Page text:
There was an interesting article in The New York Times about ‘The Cost of Paying Attention‘. And why that is a problem. Not so much for those in need of attention, but for the people paying attention, that it consumes the very necessary time need to think and be creative:
“Attention is a resource; a person has only so much of it. And yet we’ve auctioned off more and more of our public space to private commercial interests, with their constant demands on us to look at the products on display or simply absorb some bit of corporate messaging. Lately, our self-appointed disrupters have opened up a new frontier of capitalism, complete with its own frontier ethic: to boldly dig up and monetize every bit of private head space by appropriating our collective attention. In the process, we’ve sacrificed silence — the condition of not being addressed. And just as clean air makes it possible to breathe, silence makes it possible to think.”
Make sure you make you mike the time needed for silence. There’s a nice little book published by TED called “The Art of Stillness” that I bought recently that taps into the same issue. Think about making time for silence, time to be bored, you will benefit from it.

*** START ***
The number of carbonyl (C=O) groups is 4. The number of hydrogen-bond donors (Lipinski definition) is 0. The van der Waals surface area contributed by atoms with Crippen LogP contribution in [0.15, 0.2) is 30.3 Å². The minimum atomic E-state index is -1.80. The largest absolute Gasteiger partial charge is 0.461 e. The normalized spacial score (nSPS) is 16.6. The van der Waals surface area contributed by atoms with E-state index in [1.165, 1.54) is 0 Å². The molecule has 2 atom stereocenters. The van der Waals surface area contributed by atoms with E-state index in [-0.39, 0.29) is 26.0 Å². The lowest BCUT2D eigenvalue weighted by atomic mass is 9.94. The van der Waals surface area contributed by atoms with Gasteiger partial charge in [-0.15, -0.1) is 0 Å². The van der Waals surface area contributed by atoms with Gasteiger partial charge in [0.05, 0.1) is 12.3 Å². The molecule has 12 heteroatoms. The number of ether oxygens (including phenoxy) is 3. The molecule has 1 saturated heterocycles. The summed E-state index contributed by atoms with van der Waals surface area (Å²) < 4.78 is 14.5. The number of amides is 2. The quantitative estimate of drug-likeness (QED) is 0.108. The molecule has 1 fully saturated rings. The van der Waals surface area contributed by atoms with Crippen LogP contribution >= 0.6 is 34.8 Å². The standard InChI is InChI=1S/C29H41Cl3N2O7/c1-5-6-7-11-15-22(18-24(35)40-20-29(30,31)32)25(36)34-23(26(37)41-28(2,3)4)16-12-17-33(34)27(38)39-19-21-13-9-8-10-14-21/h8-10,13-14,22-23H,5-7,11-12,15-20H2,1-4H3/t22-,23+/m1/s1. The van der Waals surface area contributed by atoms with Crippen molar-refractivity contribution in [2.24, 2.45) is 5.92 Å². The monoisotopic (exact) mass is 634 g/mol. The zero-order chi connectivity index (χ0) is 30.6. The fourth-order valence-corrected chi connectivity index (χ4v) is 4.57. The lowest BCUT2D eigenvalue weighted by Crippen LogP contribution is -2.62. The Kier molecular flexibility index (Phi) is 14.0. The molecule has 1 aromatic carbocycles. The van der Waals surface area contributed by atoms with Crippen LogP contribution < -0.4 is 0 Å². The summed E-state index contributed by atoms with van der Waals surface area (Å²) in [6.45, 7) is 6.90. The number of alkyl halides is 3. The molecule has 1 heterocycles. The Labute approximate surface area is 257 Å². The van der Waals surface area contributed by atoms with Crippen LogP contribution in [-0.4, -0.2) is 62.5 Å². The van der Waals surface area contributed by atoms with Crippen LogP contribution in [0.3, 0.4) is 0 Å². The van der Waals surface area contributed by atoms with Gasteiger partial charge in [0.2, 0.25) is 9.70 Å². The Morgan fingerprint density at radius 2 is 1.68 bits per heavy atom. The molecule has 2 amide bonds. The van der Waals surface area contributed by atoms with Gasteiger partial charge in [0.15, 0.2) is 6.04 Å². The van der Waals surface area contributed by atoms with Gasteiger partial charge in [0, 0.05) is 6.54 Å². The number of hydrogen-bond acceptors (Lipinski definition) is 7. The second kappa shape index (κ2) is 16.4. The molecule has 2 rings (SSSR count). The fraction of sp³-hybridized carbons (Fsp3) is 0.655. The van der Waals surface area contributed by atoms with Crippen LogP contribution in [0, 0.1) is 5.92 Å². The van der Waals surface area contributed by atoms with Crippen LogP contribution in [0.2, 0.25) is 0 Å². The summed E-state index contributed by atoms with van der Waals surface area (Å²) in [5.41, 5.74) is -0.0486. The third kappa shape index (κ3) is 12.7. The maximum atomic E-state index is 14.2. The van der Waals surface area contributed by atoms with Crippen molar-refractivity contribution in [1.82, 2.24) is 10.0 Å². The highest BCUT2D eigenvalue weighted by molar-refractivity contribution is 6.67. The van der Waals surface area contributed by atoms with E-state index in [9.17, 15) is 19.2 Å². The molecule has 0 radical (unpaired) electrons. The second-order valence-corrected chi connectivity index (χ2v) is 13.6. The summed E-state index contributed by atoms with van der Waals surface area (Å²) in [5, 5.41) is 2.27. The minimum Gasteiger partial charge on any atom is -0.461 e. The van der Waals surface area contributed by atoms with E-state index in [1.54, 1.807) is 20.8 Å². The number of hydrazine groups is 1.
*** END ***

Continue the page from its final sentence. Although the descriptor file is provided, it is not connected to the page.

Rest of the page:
Bonus link – In case you forget how much time you’re actually asked to pay attention, watch this 8 year old video ‘Kapitaal‘ made as an art project by Studio Smack.
This week will be my last week at Duval Guillaume, the Belgian agency I joined after quitting Microsoft mid 2009. While at Duval Guillaume I enjoyed some of the best professional moments in my career together with the team at the agency – especially after we merged both the Brussels and the Antwerp office into one agency. An agency with the ambition to be among the best in the world.
Coming from client side I still remember my first conclusion in advertising after working there for a month or two. The highs are higher agency side and the lows are lower. It really has been an incredible rollercoaster ride with lesser moments like we all have, but I really only want to remember all these great special moments. Campaigns that we released that still today I’m very proud of and especially being at the verge of what is now commonly known as ‘social film’ in advertising with campaigns such as ‘Bikers‘, ‘Push to add drama‘, ‘Poker‘, ‘Coke Zero 007‘, … just to name a few. Especially TNT’s ‘Push to add drama’ generated some results that we could never have imagined – proof being the +50 million views and +5 million people that shared the video on Facebook, out of nowhere really. Anyway, too much great campaigns I will always remember.